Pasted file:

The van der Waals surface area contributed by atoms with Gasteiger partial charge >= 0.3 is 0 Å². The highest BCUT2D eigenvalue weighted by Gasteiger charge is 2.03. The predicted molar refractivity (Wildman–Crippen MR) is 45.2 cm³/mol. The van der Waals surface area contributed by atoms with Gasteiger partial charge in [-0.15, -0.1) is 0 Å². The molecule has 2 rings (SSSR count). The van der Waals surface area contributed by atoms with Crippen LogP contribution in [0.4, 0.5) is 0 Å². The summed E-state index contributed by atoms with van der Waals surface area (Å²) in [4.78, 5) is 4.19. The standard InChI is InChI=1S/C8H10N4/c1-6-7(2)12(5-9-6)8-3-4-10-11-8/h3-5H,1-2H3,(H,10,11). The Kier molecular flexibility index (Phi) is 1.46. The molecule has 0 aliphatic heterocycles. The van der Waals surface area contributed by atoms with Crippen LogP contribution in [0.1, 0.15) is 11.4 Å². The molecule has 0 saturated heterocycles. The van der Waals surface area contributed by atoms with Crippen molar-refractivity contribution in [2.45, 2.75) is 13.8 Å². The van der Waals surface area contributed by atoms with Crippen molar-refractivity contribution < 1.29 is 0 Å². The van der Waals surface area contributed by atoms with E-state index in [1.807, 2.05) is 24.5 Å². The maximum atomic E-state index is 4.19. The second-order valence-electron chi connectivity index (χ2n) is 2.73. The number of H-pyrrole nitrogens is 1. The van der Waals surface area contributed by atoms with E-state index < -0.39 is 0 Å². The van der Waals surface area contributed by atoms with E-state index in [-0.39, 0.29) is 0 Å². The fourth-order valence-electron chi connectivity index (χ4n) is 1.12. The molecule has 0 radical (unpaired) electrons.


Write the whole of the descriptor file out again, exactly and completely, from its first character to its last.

The van der Waals surface area contributed by atoms with Gasteiger partial charge >= 0.3 is 0 Å². The highest BCUT2D eigenvalue weighted by Gasteiger charge is 2.03. The predicted molar refractivity (Wildman–Crippen MR) is 45.2 cm³/mol. The van der Waals surface area contributed by atoms with Gasteiger partial charge in [-0.15, -0.1) is 0 Å². The molecule has 2 rings (SSSR count). The van der Waals surface area contributed by atoms with Crippen LogP contribution in [0.4, 0.5) is 0 Å². The summed E-state index contributed by atoms with van der Waals surface area (Å²) in [4.78, 5) is 4.19. The standard InChI is InChI=1S/C8H10N4/c1-6-7(2)12(5-9-6)8-3-4-10-11-8/h3-5H,1-2H3,(H,10,11). The Kier molecular flexibility index (Phi) is 1.46. The molecule has 0 aliphatic heterocycles. The van der Waals surface area contributed by atoms with Crippen LogP contribution in [0.1, 0.15) is 11.4 Å². The molecule has 0 saturated heterocycles. The van der Waals surface area contributed by atoms with Crippen molar-refractivity contribution in [2.45, 2.75) is 13.8 Å². The van der Waals surface area contributed by atoms with Crippen molar-refractivity contribution < 1.29 is 0 Å². The van der Waals surface area contributed by atoms with E-state index in [1.807, 2.05) is 24.5 Å². The maximum atomic E-state index is 4.19. The second-order valence-electron chi connectivity index (χ2n) is 2.73. The number of H-pyrrole nitrogens is 1. The van der Waals surface area contributed by atoms with E-state index < -0.39 is 0 Å². The van der Waals surface area contributed by atoms with E-state index in [-0.39, 0.29) is 0 Å². The fourth-order valence-electron chi connectivity index (χ4n) is 1.12. The molecule has 0 radical (unpaired) electrons.